* It's always so nice how ready the Brits are to kindly "enlighten" people who have nothing else out of their religious faith.   More on that later.

** For equal time, I am on record as having dissed Amazing Grace, which I cannot stand every time I hear it.  I have given permission that it can be played at my funeral only if I'm really dead and can't hear it and no one with musical taste is present.  Only,  "Imagine" isn't a strong enough song to cause that much of an emotional reaction against it.

UPDATE:  The pop music scribbler, Steve Simels, has apparently noticed I've once again dissed the mop heads and has reacted predictably as anyone familiar with him could have predicted.   I think I'll go on with this idea a bit in the near future. 

Thought For The Day

Any day when Joe Lieberman and Olympia Snowe are no longer in the Senate can't be all bad.

Tuesday, January 1, 2013

Accidental Guitarist

I had an accident recently that has made it (temporarily?) difficult to play piano.  It is, though, possible to do something I haven't done in more than thirty years, play guitar.  I studied classical guitar for four year, in high school and college,  dropping it when I needed the time for piano, my first love.   Looking into recent developments in technique, I've got to say I'm quite convinced that a lot of it is a vast improvement to the  Tarrega-Segovia dictatorship I was trained in.  I'm especially impressed with the far less dictatorial and insightful studies of Abel Carlevaro, as well as his compositions.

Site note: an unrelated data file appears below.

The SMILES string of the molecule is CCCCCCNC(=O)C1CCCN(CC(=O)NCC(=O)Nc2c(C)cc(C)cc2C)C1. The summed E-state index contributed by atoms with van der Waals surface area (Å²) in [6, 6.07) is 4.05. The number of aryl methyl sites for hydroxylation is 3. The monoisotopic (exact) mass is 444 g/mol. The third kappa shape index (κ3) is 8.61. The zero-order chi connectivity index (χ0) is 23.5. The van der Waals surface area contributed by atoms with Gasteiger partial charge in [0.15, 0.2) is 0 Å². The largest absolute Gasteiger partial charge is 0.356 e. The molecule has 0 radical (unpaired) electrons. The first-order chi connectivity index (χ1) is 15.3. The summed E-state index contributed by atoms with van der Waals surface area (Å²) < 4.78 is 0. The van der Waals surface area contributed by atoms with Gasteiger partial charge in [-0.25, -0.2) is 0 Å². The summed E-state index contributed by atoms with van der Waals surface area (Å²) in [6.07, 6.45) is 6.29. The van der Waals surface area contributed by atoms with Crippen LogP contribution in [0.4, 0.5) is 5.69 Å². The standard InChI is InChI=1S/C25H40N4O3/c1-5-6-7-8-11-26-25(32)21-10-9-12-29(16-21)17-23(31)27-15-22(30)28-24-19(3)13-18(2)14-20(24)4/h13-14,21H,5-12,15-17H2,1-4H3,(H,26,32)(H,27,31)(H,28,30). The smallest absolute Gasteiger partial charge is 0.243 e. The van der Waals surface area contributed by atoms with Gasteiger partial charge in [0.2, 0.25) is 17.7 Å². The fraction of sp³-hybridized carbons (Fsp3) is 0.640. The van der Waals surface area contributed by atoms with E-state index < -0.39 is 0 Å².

But even more  impressive is the recent practice of playing music of the early 19th century on guitars from the period or on guitars made in the quite different style of guitar used then.     Many of the same pieces I studied more than forty years ago, which sounded somewhat trivial on a modern guitar sound far more convincing on the instruments they were written for, played according to the states intentions of the composers.  Fernando Sor was very specific about how his music was to be played and it's quite different from what later teachers and editors indicated.

One composer I was not familiar with who was quite good and quite interesting is Johann Kaspar Mertz (1806-1856), a Hungarian whose enormous number of fantasias on operas of the day are quite a few steps above most of those by better known composers for more mainstream instruments.   Here is his magnificent take-off of Verdi's Sicilian Vespers which Jerry Williard plays  brilliantly on a guitar by the fine French builder Francois Lacote.